For poker players who have played a good amount but who aren’t yet at a professional-level, they will get value both from eliminating their own tells and spotting tells in opponents. These players will have a better idea of when it’s smart to let opponent behavior influence a decision and when to ignore it, so they will get more value from reading opponents.
For very experienced and professional-level players, a lot of the information in these videos will already be known. But I think that there may be value in making some of these concepts more concrete and conscious, as opposed to more unconscious and feel-based. And for players who play high stakes, even a small amount of information can mean a substantial increase in profit. Even if a high-stakes player gains only one new piece of valuable information from watching all of my videos, that one piece of information could easily be worth thousands of dollars over time.
For the reasons above, I can confidently say that I believe these videos provide value for all poker players, no matter experience-level or stake-level.
Most videos include at least five examples of real-game examples of the behavior in question, along with an explanation of why these behaviors can be valuable, and what factors might affect your interpretation of the behavior. Each video is about half of actual analysis of real hands, and about half a discussion about the reasons behind the pattern and the factors involved. You can get a good idea of the content from watching the trailer video at the top of this page.
The currently available videos are not intended to cover all poker tells, or even the most valuable poker tells. Instead, these videos have been created based on the footage that was available and the behaviors I’ve noticed as I’ve analyzed the footage. The completeness of the course will grow over time.
There is an organization to the course and a suggested viewing order. But really, the videos are meant to be standalone and can be watched in any order.
Almost all of the videos are between 10 and 18 minutes long, with most being around 13-15 minutes long. These videos are highly produced, meaning a lot of work has gone into making them concise. (There is also one 2-hour heads-up match analysis that is more informal.)
I use footage from the Windy City Poker Championships (WCPC), which are shot in Chicago and produced by Kirk Fallah of Fallah Productions.
WCPC holds both tournaments and cash games, and the footage I use is taken from both types of games. Tournament buy-ins range in size from $500 to $1,500. The cash game footage I’ve used is mostly from $1-2 and $2-5 NLHE. Almost all of the game footage is No-Limit Hold’em.
A note about the players featured in these videos: I am not in any way implying that the players used as examples are ‘bad players,’ nor am I even necessarily implying that the featured players have reliable poker tells. In many cases, footage was chosen because it was a good example of how a behavior typically shows up from average players, not because it was proven to be a reliable poker tell for that individual. It’s entirely possible for the players I featured to be behaviorally well-balanced over time. In other words, if you are featured in the video, please do not take offense.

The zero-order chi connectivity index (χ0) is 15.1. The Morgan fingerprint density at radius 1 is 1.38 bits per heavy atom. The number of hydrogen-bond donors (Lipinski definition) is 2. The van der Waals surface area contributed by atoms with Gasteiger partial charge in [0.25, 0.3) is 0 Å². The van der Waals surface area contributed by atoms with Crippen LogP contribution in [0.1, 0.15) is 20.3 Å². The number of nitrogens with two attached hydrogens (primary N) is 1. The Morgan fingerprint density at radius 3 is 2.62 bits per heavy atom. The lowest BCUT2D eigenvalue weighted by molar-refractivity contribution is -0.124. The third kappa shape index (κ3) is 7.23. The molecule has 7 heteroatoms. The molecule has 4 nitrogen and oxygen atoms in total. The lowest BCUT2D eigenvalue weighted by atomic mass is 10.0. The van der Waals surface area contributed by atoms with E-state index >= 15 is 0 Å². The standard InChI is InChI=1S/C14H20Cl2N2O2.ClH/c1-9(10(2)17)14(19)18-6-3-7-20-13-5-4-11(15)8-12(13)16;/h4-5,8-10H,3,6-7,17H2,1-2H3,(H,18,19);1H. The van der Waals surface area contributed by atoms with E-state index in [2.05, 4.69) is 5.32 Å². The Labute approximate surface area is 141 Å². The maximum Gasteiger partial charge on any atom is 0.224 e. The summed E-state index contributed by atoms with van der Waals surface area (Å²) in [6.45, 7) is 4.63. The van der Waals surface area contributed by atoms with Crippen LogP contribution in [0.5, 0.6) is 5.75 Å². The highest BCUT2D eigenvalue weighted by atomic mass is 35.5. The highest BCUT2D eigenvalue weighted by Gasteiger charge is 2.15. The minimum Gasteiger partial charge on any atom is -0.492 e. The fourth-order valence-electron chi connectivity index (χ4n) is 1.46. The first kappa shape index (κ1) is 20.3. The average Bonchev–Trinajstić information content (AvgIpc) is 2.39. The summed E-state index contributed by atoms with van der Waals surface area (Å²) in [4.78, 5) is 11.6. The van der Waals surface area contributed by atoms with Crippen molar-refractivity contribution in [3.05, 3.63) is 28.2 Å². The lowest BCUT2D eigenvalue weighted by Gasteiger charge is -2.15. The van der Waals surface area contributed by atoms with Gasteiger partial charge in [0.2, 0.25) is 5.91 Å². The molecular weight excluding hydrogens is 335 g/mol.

Most of the concepts in these videos are admittedly covered in my books. The main value will be in seeing real-life situations and behaviors, which can be much more memorable and instructive compared to written descriptions. Also, many people say that they are primarily visual learners, so the videos help them a lot more than the books.
Also, using real situations gives me a chance to talk about the other factors present in a specific hand, and go into a lot of detail on one spot, and that can be valuable, and different from book-education.
Although a lot of the general concepts are the same as those in my books, there are some improvements in content. For one thing, my understanding of behavior has changed and improved over the last few years. (For example, the more time passes, the more problems I see with my first book, Reading Poker Tells, because I’m continually finding better ways to think about behavior and better ways to phrase things.) So there are some concepts in these videos that are different and more advanced than content in my first book. In some ways, I think these videos do a better job of tying together general patterns and other related behaviors.
One specific example of a difference: there is one video about a verbal tell that I didn’t put in my book Verbal Poker Tells. (It’s the one thing, in hindsight, that I would add to Verbal Poker Tells, and I may add it in a future edition.)
All my products come with a money-back guarantee. If you're not fully satisfied with the quality of the videos, just send me an email telling me so, and I'll send you a full reimbursement.